When two young Arab-American men Adeeb Sobh and Ayman Wazne thought they were putting together an business deal to export some equipment from the United States to South Sudan through Dubai that would put a substantial amount of money in their pockets for doing nothing more than acting as middle men between a technology company in Colorado and an overseas buyer, they had no idea that the broker assigned by the company was an undercover Homeland Security Investigations (DSI) agent. They also could not have known that the technology company were acting as cooperators and snitches. They did not know that the simple query to this company would result in the US government monitoring their email communication, recording their conversations and conducting surveillance.

On March 13, 2012, after facilitating the transfer of $222,000 from the overseas buyer to the technology company in Colorado, money that actually went into a secret U.S. Government account, DSI agents arrested Adeeb Sobh immediately after he took receipt of 40 frequency hopping data modem radios that U.S. law identified as defense technology whose export was prohibited unless the State Department provided authorization through the issuance of an export license. The data modem radios in the case had no guts-no technology. They were essentially empty boxes used to complete the delivery to Adeeb Sobh so an arrest can be made. A year and a half later, DHS agents arrested Ayman Wazne upon his arrival in the United States from Lebanon. Ayman Wazne was the second person acting as middleman for the deal and facilitating the transition for the overseas buyer who was located in Dubai from Lebanon. Adeeb Sobh and Ayman Wazne were indicted on charges of conspiracy to ship defense controlled articles without first obtaining a license in violation of the Arms Export Control Act and attempting to export defense articles without a license in violation of the Arms Export Control Act.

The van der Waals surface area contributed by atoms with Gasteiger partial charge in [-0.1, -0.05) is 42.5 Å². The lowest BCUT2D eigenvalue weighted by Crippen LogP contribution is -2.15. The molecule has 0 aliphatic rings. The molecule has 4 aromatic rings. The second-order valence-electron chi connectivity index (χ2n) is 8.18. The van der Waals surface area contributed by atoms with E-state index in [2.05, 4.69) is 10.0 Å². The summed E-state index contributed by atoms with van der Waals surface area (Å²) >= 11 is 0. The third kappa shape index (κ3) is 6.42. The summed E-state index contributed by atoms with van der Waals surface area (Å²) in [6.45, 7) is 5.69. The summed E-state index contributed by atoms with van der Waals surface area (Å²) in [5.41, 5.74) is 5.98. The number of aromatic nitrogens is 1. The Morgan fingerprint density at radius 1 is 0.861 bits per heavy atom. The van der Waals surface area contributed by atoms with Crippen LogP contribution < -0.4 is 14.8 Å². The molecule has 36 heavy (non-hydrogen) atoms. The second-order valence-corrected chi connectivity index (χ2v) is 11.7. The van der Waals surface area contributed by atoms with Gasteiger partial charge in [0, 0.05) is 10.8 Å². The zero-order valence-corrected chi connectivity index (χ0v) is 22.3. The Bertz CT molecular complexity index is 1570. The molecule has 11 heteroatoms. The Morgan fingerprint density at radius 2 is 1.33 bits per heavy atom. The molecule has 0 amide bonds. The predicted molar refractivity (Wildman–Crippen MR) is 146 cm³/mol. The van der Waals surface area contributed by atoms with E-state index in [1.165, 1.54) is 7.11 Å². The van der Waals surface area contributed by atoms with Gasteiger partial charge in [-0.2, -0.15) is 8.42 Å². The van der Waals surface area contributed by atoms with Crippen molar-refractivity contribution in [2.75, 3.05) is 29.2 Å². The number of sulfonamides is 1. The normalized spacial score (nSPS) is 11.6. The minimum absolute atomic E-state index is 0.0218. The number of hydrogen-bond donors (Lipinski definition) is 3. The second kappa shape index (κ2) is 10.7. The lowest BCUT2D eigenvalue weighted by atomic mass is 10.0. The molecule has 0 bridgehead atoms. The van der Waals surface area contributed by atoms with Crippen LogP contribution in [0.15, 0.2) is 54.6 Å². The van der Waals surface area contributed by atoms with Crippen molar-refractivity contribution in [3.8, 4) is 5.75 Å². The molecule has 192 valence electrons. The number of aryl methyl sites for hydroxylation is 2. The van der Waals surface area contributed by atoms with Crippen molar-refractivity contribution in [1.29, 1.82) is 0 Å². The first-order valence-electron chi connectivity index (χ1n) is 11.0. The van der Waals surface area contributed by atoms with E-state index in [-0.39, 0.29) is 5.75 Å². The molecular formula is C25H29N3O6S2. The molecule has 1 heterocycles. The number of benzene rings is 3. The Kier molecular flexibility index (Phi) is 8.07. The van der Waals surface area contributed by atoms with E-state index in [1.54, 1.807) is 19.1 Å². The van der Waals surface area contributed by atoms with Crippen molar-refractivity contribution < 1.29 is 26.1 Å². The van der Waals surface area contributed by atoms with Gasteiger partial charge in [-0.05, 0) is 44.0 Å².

Mr. Sobh was represented by a federal public defender. Ayman Wazne retained Haytham Faraj to represent him. The government disclosed hundreds of emails and telephone conversations between Mr. Sobh, the undercover DSI agent and the technology company. The emails revealed that Mr. Sobh was trying to make the deal but hesitant to engage in any conduct that would violate the law as the undercover agent described it. When Sobh hesitated the undercover agent explained that he had connections with U.S. Customs officials that could smuggle the products out of the country through Florida for the small fee of $4000. Sobh told the UC that he would have to check with his boss, Wazne. When Sobh contacted Wazne to explain how the products could be shipped through Florida, Wazne said why can’t he just get a license. The message was delivered to the UC who responded that the equipment would never be allowed to leave the U.S. legally because it is used for controlling UAVs. Wazne communicated with the UC through Sobh. Wazne asked Sobh to tell the Broker/US that he should deliver the equipment to Wazne’s home in Michigan and that he would take care of shipping. These back and forth conversations consumed nearly 10 weeks, from mid-January 2012 to March 13, 2012. In Late February 2012, the overseas buyer transferred $220,000 to the company that was supposed to manufacture the radios. On March 12, 2012, the undercover agent called Sobh and told him that the radios are ready for delivery but because of their high value, he was going to deliver them in person to Sobh in Michigan. On March 13, Sobh and the UC met. Sobh began to take delivery of the radios and was immediately arrested..  After arresting Sobh, agents called Wazne in Lebanon and asked him to return to the U.S. Wazne’s family and children live in Michigan. He and Sobh were neighbors and childhood friends. Wazne returned in December of 2013 when he was immediately arrested and indicted. Trial would take place in the U.S. District Court for the District of Columbia. DC was selected because the license to export would have issued in DC. The government already had evidence that Wazne had purchased technology on previous occasions and personally shipped it from his home in Michigan to overseas locations. The prosecutors were going to prove their case using those previous transactions as evidence of intent, common scheme and modus operandi as 404(b) evidence. We litigated the issue before trial and as every defense lawyer expects, the defense lost.